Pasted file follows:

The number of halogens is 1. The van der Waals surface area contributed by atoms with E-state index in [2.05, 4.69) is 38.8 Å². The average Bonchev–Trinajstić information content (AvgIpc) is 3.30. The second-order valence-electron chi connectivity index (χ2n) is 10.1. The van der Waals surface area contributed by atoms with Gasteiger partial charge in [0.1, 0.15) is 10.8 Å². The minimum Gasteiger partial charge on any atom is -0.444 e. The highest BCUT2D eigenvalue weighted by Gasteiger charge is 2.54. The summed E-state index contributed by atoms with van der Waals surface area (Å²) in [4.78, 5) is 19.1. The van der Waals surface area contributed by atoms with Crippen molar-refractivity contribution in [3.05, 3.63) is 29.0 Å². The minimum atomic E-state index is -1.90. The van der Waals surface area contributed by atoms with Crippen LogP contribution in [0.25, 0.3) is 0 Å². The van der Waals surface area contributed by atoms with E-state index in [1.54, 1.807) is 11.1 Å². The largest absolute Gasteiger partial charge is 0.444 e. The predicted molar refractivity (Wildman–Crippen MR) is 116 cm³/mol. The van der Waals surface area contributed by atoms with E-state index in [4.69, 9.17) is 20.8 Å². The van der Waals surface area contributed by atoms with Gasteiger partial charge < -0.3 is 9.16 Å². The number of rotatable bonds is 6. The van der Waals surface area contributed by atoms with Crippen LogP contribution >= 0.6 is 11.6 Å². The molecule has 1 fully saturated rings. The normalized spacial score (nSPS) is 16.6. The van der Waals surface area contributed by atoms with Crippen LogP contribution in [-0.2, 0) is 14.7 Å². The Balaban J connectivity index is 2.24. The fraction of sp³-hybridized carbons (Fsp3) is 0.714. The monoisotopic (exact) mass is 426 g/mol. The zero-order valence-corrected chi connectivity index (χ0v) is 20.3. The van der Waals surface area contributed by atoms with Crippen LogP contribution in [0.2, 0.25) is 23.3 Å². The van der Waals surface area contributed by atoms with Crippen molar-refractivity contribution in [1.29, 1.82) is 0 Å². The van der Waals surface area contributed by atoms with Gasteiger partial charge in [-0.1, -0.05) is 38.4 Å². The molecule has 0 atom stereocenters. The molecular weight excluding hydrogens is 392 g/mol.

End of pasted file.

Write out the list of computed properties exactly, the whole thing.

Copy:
The number of halogens is 1. The van der Waals surface area contributed by atoms with E-state index in [2.05, 4.69) is 38.8 Å². The average Bonchev–Trinajstić information content (AvgIpc) is 3.30. The second-order valence-electron chi connectivity index (χ2n) is 10.1. The van der Waals surface area contributed by atoms with Gasteiger partial charge in [0.1, 0.15) is 10.8 Å². The minimum Gasteiger partial charge on any atom is -0.444 e. The highest BCUT2D eigenvalue weighted by Gasteiger charge is 2.54. The summed E-state index contributed by atoms with van der Waals surface area (Å²) in [4.78, 5) is 19.1. The van der Waals surface area contributed by atoms with Crippen molar-refractivity contribution in [3.05, 3.63) is 29.0 Å². The minimum atomic E-state index is -1.90. The van der Waals surface area contributed by atoms with Crippen LogP contribution in [0.25, 0.3) is 0 Å². The van der Waals surface area contributed by atoms with E-state index in [1.54, 1.807) is 11.1 Å². The largest absolute Gasteiger partial charge is 0.444 e. The predicted molar refractivity (Wildman–Crippen MR) is 116 cm³/mol. The van der Waals surface area contributed by atoms with E-state index in [4.69, 9.17) is 20.8 Å². The van der Waals surface area contributed by atoms with Gasteiger partial charge < -0.3 is 9.16 Å². The number of rotatable bonds is 6. The van der Waals surface area contributed by atoms with Crippen LogP contribution >= 0.6 is 11.6 Å². The molecule has 1 fully saturated rings. The normalized spacial score (nSPS) is 16.6. The van der Waals surface area contributed by atoms with Crippen LogP contribution in [-0.2, 0) is 14.7 Å². The Balaban J connectivity index is 2.24. The fraction of sp³-hybridized carbons (Fsp3) is 0.714. The monoisotopic (exact) mass is 426 g/mol. The zero-order valence-corrected chi connectivity index (χ0v) is 20.3. The van der Waals surface area contributed by atoms with Crippen LogP contribution in [0.2, 0.25) is 23.3 Å². The van der Waals surface area contributed by atoms with Crippen molar-refractivity contribution in [1.29, 1.82) is 0 Å². The van der Waals surface area contributed by atoms with Gasteiger partial charge in [-0.1, -0.05) is 38.4 Å². The molecule has 0 atom stereocenters. The molecular weight excluding hydrogens is 392 g/mol.